Lesson #4: If you DO tweet out your mistake, be prepared to respond and respond quickly. Messina's Twitter account failed big time in this instance. We kind of gave this same advice to Amaury Nolasco last month, but we will say it again: once you tweet out to the Twitterverse, you are fair game. It is rough out there, it is tough, and if you are not ready to respond and respond authentically, you are only adding fuel to the fire.
And then profiles like @SooperMexican are ready to attack and guess what, that profile, even though the Sooper is a bit too partisan for our taste in most instances, he knows how to play the Twitter game and for that we give him props and respect. Sooper made this story Messina's Twitter mistake and Messina let him do it. Messina lost the momentum of the story because he didn't respond quickly enough. Well played, Sooper. Too bad you don't do the same when GOP politicians talk about electric fences killing illegals, Arizona sheriffs push racism in their policing tactic or when people in general insult Latinos with dumb ignorant comments. We would love to have you speak out against that, too. But it's cool, you do what you do and you stay true to yourself, and that is why even though we don't agree with you on everything (although today we can share one big chimichanga together), we still respect you because you are honest and stick to your guns.
Lesson #5: When you DO respond with another tweet, don't hide behind the intent of your first tweet with something like this:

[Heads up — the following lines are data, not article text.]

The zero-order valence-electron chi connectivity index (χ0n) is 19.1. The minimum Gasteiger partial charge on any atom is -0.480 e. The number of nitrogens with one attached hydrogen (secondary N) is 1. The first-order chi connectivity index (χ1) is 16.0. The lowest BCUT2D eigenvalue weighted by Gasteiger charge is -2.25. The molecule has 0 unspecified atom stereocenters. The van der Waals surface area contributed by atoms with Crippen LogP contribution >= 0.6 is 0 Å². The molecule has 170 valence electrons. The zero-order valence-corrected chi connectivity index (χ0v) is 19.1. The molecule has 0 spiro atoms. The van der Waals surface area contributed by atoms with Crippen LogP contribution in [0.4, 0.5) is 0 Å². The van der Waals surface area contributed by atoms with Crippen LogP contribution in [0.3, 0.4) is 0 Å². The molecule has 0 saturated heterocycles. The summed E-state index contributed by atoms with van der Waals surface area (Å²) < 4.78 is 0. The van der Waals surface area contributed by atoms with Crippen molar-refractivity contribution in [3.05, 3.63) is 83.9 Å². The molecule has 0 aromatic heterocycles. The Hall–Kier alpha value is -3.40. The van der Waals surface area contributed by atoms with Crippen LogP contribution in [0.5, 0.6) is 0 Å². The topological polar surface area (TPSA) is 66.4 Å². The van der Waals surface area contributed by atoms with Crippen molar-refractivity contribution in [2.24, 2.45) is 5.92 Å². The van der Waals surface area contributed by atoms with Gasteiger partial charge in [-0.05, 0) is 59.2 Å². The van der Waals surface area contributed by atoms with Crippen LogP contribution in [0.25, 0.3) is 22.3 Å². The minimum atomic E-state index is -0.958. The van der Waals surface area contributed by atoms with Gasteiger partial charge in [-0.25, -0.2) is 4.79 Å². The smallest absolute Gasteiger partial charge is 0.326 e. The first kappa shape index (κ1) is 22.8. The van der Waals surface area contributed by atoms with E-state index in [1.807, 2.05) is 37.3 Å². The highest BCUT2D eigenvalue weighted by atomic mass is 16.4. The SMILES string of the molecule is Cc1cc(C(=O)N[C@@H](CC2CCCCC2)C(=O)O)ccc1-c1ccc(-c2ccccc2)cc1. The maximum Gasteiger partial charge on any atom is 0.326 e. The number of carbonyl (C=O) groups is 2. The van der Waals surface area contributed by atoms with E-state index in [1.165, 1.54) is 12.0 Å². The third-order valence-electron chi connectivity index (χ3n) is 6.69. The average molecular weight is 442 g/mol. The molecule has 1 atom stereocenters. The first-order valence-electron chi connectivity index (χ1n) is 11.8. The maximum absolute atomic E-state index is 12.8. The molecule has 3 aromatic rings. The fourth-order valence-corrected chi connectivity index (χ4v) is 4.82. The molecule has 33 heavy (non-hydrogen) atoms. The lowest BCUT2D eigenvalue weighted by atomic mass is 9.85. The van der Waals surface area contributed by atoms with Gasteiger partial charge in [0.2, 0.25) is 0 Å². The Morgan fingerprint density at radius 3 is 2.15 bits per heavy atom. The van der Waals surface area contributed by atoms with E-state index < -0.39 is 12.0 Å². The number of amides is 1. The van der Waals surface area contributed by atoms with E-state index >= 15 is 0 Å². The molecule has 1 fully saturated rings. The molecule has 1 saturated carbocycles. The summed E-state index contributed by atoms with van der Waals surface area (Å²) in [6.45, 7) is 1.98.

Instead, be humble, be authentic, be apologetic. Use humor. Say you screwed up and that you are sorry and that your intent was to just quote a column you read that day. But don't tweet, hey, we still know better even though I had previously tweeted something that would piss off a sector of people whose vote I am trying to court.
Granted, in the end ChiminchangaGate (or whatever it is called) will not turn the tide for the GOP. Like Ricky Ricardo used to say, "You got a lot of explainin' to do." However, Democrats and the people in influential positions of leadership in the Democratic party (like the President's campaign manager) are just having a big Latino Panderfiesta when they tweet out thoughts like Messina's.
Leave the chimichangas to Taco Bell. Focus on the real issues that will gain you the Latino vote: jobs, the economy, a passage of the Dream Act, a more realistic and comprehensive immigration policy. Focus on that and leave Twitter to the people who know Twitter. Let the GOP try to figure out how to truly capture 25% of the US Latino vote. They will be lucky if they get 15%, but chimichanga tweets don't help.
And while you are at, @Messina2012, just say that you goofed and move on.
[…] We have pretty much stated our case about the social media gaffe from Messina, and we were giving Milbank the benefit of the doubt because we actually thought his column was a good one. But after reading his "response" today in The Washington Post, we are just asking: "Dude, really? You just can't say, hey, it was a line that didn't work for some? I am a columnist, I have opinions. My bad." Is it that hard to do? […]
[…] chimichanga heard round the United States" was interesting not just for the fact that Jim Messina, Obama 2012's campaign manager, tweeted the following —"Line of the day from WAPO's Dana Milbank: 'The chimichanga? It may be […]
[…] Sure. But did you really have to make a reference to "'papers" in this case? Do you not recall Chimichanga-Gate? Comments like Biden's come across as forced, not authentic, and yes, patronizing and […]